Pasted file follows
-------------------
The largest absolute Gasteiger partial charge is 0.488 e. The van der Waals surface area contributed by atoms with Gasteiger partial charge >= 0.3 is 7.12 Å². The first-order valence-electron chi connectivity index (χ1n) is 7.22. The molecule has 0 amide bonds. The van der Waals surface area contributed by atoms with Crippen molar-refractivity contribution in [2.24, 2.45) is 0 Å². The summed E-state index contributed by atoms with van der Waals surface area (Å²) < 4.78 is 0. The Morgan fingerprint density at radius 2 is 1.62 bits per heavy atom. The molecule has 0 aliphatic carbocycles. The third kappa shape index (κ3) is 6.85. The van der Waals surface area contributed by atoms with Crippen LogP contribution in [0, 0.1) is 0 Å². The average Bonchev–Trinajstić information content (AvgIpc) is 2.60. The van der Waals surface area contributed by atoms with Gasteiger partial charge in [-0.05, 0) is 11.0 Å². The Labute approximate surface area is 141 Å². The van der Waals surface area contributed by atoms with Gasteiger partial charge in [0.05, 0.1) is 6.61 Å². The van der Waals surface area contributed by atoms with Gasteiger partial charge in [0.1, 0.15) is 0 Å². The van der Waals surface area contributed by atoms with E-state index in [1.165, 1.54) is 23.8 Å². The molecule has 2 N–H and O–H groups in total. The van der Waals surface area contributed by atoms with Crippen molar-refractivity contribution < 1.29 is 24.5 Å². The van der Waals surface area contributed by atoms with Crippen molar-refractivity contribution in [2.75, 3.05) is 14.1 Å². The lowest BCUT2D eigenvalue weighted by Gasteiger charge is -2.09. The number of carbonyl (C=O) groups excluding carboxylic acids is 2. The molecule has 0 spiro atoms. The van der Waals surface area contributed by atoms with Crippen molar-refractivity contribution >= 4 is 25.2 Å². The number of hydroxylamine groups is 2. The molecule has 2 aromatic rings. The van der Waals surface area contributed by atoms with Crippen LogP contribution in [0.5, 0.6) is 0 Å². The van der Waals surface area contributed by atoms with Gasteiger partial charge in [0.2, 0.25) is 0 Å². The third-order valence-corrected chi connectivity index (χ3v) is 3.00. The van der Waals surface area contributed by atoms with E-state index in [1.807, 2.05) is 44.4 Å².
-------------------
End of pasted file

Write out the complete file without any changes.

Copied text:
The largest absolute Gasteiger partial charge is 0.488 e. The van der Waals surface area contributed by atoms with Gasteiger partial charge >= 0.3 is 7.12 Å². The first-order valence-electron chi connectivity index (χ1n) is 7.22. The molecule has 0 amide bonds. The van der Waals surface area contributed by atoms with Crippen molar-refractivity contribution in [2.24, 2.45) is 0 Å². The summed E-state index contributed by atoms with van der Waals surface area (Å²) < 4.78 is 0. The Morgan fingerprint density at radius 2 is 1.62 bits per heavy atom. The molecule has 0 aliphatic carbocycles. The third kappa shape index (κ3) is 6.85. The van der Waals surface area contributed by atoms with Crippen LogP contribution in [0, 0.1) is 0 Å². The average Bonchev–Trinajstić information content (AvgIpc) is 2.60. The van der Waals surface area contributed by atoms with Gasteiger partial charge in [-0.05, 0) is 11.0 Å². The Labute approximate surface area is 141 Å². The van der Waals surface area contributed by atoms with Gasteiger partial charge in [0.05, 0.1) is 6.61 Å². The van der Waals surface area contributed by atoms with Gasteiger partial charge in [0.1, 0.15) is 0 Å². The van der Waals surface area contributed by atoms with E-state index in [1.165, 1.54) is 23.8 Å². The molecule has 2 N–H and O–H groups in total. The van der Waals surface area contributed by atoms with Crippen molar-refractivity contribution < 1.29 is 24.5 Å². The van der Waals surface area contributed by atoms with Crippen molar-refractivity contribution in [2.75, 3.05) is 14.1 Å². The lowest BCUT2D eigenvalue weighted by Gasteiger charge is -2.09. The number of carbonyl (C=O) groups excluding carboxylic acids is 2. The molecule has 0 spiro atoms. The van der Waals surface area contributed by atoms with Crippen molar-refractivity contribution >= 4 is 25.2 Å². The number of hydroxylamine groups is 2. The molecule has 2 aromatic rings. The van der Waals surface area contributed by atoms with Crippen LogP contribution in [0.5, 0.6) is 0 Å². The van der Waals surface area contributed by atoms with Gasteiger partial charge in [0.2, 0.25) is 0 Å². The third-order valence-corrected chi connectivity index (χ3v) is 3.00. The van der Waals surface area contributed by atoms with E-state index in [1.807, 2.05) is 44.4 Å².